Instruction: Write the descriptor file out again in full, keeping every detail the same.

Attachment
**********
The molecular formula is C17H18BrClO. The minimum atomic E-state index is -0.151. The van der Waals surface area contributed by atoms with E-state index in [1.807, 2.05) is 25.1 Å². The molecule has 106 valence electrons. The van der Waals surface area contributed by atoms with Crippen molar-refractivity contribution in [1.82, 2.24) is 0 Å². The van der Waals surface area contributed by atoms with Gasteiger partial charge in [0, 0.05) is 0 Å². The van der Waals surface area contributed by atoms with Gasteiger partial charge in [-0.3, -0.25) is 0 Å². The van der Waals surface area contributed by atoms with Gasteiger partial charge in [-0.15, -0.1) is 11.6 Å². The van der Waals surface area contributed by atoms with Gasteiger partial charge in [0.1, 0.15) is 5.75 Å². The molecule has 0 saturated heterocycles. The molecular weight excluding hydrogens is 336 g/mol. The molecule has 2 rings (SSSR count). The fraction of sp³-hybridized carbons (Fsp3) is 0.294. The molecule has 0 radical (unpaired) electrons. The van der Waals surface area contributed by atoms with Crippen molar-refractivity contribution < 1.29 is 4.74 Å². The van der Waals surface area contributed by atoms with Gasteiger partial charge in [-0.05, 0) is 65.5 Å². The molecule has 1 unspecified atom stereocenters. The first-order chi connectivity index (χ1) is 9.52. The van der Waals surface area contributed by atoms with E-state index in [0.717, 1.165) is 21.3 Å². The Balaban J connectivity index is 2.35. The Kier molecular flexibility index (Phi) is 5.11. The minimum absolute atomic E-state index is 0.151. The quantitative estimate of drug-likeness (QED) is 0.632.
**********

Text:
The molecular formula is C17H18BrClO. The minimum atomic E-state index is -0.151. The van der Waals surface area contributed by atoms with E-state index in [1.807, 2.05) is 25.1 Å². The molecule has 106 valence electrons. The van der Waals surface area contributed by atoms with Crippen molar-refractivity contribution in [1.82, 2.24) is 0 Å². The van der Waals surface area contributed by atoms with Gasteiger partial charge in [0, 0.05) is 0 Å². The van der Waals surface area contributed by atoms with Gasteiger partial charge in [-0.3, -0.25) is 0 Å². The van der Waals surface area contributed by atoms with Gasteiger partial charge in [-0.15, -0.1) is 11.6 Å². The van der Waals surface area contributed by atoms with Gasteiger partial charge in [0.1, 0.15) is 5.75 Å². The molecule has 0 saturated heterocycles. The molecular weight excluding hydrogens is 336 g/mol. The molecule has 2 rings (SSSR count). The fraction of sp³-hybridized carbons (Fsp3) is 0.294. The molecule has 0 radical (unpaired) electrons. The van der Waals surface area contributed by atoms with Crippen molar-refractivity contribution < 1.29 is 4.74 Å². The van der Waals surface area contributed by atoms with Gasteiger partial charge in [-0.05, 0) is 65.5 Å². The molecule has 1 unspecified atom stereocenters. The first-order chi connectivity index (χ1) is 9.52. The van der Waals surface area contributed by atoms with E-state index in [0.717, 1.165) is 21.3 Å². The Balaban J connectivity index is 2.35. The Kier molecular flexibility index (Phi) is 5.11. The minimum absolute atomic E-state index is 0.151. The quantitative estimate of drug-likeness (QED) is 0.632.